Like you said, the good news here is- if my success against brown rot is real and continues into regular season peaches- that I didn’t have to use the “big guns”, i.e. the really expensive stuff. Honestly, I think I can use myclobutanil, captan, AND copper and still be cheaper than some of the other things I’ve priced out. But I suspect one or two of those is doing all the magic, just wish I knew which one. That being said, a LOT of the various University Web Sites and publications suggest using Myclo and Captan together for some reason.

Good look with your tomatoes, you always get nice ones. Thanks to my tractor being broken down I haven’t planted a garden for the first time in 35 years and its killing me! I should have at least planted a few tomatoes and still might.

Brown rot continues to worsen til weather cools, often the early things escape much damage. My apricots always did pretty well even with limited spraying. So, don’t get too excited yet. My recollection is both Captan and myclobuitanil provide some protection so it could end up working out fine with your combo idea.

Yes a very good sign all is well. We are in a war and every battle counts.

LOL, This year for me it’s PC that seems determined to enter my fruit. I could be OK, or maybe not we will see!

WHEW!!! You’ve seen my constant cries about PC and OFM and I wouldn’t wish them on anyone. I sincerely wish you all the best in dealing with PC! What is strange to me is how much more they will prefer one fruit to another. For example, at my location they will hit white peaches and white nectarines 5 times harder than yellows!!! I’m also amazed at how quickly they can hit every single fruit on a very large tree. I’ve checked a tree at like 6 pm one evening and again at lunch time the very next day and seen it go from only having a handfull of scars to seeing that tiny little slit in almost every fruit on a big tree- in ONE NIGHT!!! Good luck!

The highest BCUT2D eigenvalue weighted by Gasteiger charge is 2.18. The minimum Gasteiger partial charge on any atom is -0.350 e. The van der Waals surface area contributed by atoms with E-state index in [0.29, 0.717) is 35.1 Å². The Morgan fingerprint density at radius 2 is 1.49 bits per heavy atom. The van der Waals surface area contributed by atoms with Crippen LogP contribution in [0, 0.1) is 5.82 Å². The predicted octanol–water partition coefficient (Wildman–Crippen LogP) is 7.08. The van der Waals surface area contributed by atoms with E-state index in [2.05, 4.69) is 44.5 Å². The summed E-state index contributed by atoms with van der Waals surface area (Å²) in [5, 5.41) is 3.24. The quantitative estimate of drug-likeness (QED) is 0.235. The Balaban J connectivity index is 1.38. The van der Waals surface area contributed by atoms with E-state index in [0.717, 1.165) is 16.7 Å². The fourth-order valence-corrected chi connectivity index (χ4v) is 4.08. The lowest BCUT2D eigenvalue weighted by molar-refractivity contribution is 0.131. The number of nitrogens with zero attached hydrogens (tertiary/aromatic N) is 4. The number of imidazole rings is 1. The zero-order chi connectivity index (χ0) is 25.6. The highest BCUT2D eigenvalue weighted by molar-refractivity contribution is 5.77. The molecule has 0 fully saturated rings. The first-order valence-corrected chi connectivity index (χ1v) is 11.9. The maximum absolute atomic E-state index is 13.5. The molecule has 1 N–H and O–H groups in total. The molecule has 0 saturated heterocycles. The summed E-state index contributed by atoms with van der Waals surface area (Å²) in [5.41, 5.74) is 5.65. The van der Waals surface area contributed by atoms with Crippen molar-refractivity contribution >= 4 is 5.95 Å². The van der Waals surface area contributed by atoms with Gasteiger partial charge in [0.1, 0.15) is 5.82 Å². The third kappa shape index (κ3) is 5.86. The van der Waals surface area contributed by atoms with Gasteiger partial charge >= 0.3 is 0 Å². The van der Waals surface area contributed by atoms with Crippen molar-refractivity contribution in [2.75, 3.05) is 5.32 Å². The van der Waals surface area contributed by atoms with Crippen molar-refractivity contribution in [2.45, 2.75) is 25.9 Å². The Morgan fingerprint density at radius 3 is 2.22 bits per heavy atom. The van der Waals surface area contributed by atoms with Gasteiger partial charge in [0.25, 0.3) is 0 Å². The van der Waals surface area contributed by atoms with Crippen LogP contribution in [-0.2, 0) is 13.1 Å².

@scottfsmith I know you are right- it got progressively worse last year every week. But as I said, my first ripe peaches (early season) were also a total loss last year and I already have a few ripe ones this year and no sign. But as you both point out and I said myself in the OP, I shouldn’t be tempting fate and the fruit gods by saying I’ve won or even that I am winning SO FAR.

BTW, Scott…I don’t like when you prophesize about the future!!! haha That is because you have done it 3 times for me and each time was just frightening how accurate your predictions were. All were predictions and time lines for arrival of ugly things: Black Rot on grapes, Brown Rot on peaches, and most recently (I haven’t even told you how right you were on this one) the arrival of Black Knot on my European Plums. So next time you tell me something that I may be facing in the future, could you please predict that I’ll have a record crop of perfect fruit of some kind? hahaha

( I’ll be picking your brain on Black knot soon…I hope I don’t have to just pull my Euro Plums like you did!)